The Diving School of the Southern Naval Command of the Indian Navy has conceptualised and designed an 'oxygen recycling system' (ORS) to to help reduce the Oxygen crisis in the wake of the second wave of COVID-19.
The ORS, configured with the help of some of the the concepts used in the diving sets in the school, is designed to extend the life of the existing medical Oxygen cylinders by two to four times. The concept behind the design is that only a small percentage of Oxygen inhaled by a patient is actually absorbed by the lungs, while the rest being exhaled into the atmosphere along with Carbon dioxide produced by the body. This exhaled Oxygen can be re-used, provided the exhaled Carbon dioxide is removed.
The ORS adds a second pipe to the patient’s existing Oxygen mask, which sucks out the air exhaled by the patient using a low-pressure motor. Both the mask inlet pipe for Oxygen and the mask outlet pipe for exhaled air are fitted with non-return valves to maintain a positive pressure and unidirectional flow of gases at all times to ensure the patient's safety against dilution hypoxia. The exhaled gases, mainly Carbon dioxide and Oxygen, are then fed into a bacterial viral filter and heat and moisture exchanger filter (BVF-HME filter) to absorb any viral contaminants. After this viral filtration, the gases pass through a high-grade Carbon dioxide scrubber with a high efficiency particulate air (HEPA) filter, which absorbs Carbon dioxide and other particulates, allowing enriched Oxygen to pass through unaffected. The Oxygen from the scrubber is then pumped back into the inhalation pipe of the patient’s face mask, thereby increasing the flow rate of Oxygen to the patient, and reducing the use of the gas from the cylinder.
The air flow in the ORS is maintained by a medical-grade pump fitted before the Carbon dioxide scrubber, which ensures a positive flow, facilitating comfortable breathing by the patient. Digital flow meters monitor the flow rate of Oxygen, and the ORS also incorporates inline Oxygen and Carbon dioxide sensors with automatic cut-offs, which stop the ORS in case Oxygen levels drop below the normal limits, or the Carbon dioxide percentage exceeds normal limits. However, this cut-off does not affect the normal in-flow of Oxygen from the cylinder, thereby allowing the patient to continue breathing easily, even if the ORS stops due to the cut-offs or for any other reason.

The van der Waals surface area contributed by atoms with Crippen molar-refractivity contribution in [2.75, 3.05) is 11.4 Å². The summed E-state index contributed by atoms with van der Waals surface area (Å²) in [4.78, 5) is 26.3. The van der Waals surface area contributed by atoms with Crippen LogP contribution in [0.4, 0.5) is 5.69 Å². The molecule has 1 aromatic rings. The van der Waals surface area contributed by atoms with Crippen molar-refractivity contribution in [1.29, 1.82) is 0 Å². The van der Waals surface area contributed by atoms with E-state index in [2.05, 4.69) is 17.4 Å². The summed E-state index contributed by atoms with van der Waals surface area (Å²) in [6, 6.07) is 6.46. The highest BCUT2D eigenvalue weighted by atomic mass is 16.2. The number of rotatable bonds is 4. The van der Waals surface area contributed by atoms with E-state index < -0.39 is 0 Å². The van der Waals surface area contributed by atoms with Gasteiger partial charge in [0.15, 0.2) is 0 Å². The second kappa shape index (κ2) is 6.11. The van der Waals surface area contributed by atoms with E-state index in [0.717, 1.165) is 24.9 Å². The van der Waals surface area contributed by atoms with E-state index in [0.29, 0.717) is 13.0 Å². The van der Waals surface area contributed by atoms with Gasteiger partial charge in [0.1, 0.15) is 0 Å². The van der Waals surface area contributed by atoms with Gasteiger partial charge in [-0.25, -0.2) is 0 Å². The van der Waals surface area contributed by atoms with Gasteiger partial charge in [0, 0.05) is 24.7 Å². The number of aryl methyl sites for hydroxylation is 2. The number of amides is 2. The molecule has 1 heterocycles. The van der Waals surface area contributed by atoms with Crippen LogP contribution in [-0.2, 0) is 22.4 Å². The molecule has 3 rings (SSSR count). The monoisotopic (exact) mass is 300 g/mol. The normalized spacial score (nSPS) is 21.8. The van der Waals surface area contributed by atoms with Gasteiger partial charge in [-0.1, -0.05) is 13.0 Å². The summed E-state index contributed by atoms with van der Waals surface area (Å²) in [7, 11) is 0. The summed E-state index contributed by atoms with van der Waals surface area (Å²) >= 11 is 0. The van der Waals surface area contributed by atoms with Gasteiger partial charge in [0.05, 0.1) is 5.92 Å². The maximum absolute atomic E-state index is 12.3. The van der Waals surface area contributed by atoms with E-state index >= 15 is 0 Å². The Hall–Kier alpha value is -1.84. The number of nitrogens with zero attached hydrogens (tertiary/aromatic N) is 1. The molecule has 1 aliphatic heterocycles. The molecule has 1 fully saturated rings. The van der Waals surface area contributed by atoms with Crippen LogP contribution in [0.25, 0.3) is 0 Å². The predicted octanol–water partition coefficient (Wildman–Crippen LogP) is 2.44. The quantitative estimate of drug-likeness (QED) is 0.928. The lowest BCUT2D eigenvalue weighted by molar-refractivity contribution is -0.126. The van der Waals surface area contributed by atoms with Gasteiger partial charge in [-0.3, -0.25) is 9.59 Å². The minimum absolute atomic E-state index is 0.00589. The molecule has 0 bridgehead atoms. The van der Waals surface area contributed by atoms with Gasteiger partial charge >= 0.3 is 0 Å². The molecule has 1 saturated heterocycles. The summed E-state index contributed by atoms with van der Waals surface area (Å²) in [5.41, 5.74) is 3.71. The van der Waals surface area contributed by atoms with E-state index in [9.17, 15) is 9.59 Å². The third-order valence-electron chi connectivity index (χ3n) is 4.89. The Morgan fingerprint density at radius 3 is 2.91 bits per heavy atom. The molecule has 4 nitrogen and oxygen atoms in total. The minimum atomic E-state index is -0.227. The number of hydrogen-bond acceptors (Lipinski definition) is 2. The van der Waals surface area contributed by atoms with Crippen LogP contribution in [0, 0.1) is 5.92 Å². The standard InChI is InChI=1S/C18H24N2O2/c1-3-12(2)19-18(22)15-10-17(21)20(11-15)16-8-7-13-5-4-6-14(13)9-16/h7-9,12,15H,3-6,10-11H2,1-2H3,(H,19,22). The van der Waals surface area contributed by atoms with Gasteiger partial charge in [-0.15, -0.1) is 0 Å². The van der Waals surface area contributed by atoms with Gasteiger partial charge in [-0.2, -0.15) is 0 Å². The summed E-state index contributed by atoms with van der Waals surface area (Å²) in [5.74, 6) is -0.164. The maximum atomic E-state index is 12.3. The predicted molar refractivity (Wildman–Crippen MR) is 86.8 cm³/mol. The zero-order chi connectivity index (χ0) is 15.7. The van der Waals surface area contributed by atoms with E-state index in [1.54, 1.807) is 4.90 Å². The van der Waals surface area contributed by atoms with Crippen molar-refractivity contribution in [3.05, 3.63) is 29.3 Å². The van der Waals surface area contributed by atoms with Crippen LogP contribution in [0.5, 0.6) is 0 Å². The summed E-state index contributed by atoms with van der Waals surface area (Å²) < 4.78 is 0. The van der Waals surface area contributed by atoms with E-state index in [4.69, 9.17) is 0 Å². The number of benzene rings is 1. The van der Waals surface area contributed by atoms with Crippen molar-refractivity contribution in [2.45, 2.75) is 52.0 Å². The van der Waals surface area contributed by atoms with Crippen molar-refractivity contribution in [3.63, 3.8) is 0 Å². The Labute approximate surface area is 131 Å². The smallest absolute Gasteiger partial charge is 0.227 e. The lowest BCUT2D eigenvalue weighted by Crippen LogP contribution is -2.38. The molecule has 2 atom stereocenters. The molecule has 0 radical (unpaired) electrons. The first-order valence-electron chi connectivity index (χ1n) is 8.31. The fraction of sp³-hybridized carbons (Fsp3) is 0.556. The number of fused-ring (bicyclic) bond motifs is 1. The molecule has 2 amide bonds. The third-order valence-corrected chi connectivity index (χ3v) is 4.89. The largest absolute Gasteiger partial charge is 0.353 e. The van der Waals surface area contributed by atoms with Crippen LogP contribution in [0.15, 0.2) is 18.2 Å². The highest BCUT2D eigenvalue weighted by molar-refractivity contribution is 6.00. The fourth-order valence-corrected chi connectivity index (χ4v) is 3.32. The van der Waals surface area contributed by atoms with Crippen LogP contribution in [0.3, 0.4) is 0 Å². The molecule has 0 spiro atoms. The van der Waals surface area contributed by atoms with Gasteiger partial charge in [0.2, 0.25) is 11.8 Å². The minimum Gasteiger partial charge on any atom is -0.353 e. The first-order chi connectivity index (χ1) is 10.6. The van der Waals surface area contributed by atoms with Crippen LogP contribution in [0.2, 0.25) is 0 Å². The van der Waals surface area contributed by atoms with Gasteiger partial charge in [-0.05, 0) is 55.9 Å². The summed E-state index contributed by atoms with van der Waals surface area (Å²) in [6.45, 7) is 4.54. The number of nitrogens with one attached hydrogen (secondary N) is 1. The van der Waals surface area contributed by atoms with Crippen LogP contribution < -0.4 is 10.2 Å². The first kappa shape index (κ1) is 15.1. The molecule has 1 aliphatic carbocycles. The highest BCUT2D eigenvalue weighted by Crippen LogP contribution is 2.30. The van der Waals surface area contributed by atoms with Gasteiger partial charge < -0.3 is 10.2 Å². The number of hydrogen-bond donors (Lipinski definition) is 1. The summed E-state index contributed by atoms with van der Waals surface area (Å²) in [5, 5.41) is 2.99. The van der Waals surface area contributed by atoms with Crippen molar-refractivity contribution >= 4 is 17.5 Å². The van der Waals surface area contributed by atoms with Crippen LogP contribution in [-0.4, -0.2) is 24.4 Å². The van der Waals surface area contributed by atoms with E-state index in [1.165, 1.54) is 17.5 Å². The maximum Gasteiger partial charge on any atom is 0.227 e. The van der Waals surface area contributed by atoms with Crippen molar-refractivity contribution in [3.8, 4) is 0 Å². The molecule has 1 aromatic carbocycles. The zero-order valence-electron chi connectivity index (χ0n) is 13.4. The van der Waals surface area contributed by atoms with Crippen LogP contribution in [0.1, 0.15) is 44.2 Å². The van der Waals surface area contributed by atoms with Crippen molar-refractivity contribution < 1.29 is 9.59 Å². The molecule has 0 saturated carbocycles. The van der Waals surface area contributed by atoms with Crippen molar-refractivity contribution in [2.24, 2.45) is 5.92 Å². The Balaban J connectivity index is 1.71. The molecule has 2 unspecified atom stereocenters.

The first fully operational prototype of the ORS was produced on April 22, and underwent a series of in-house trials and design improvements at the Southern Naval Command, with third-party observers from ISO certified firms. Thereafter, on the directives of NITI Aayog, the system underwent detailed analysis and assessment by a team of specialists at Sree Chitra Tirunal Institute for Medical Sciences and Technology (SCTIMST) at Thiruvananthapuram. The team of specialists at SCTIMST found the concept and design of the oxygen recycling system feasible, and also suggested a few additional modifications.
An 'initial evaluation certificate’ was accorded to the ORS on May 18 by the director, SCTIMST. The system is now being progressed for clinical trials in accordance with existing guidelines, which are expected to be completed soon, after which the design will be freely available for mass production in the country. All components used in the ORS are indigenous and freely available in the country.
The overall cost of the ORS prototype has been capped at Rs. 10,000, against an envisaged saving of Rs 3,000 per day due to the recycling of Oxygen. Besides substantially enhancing the existing Oxyegn capacity in the country, the ORS can also be used to extend the life of Oxygen cylinders used by mountaineers and soldiers at high altitudes, for humanitarian assistance and disaster relief (HADR) operations and onboard naval ships and submarines.
The ORS has been designed by Lieutenant Commander Mayank Sharma of the Diving School. The system's design has been patented, and an application to this effect has been filed by the Indian Navy on May 13.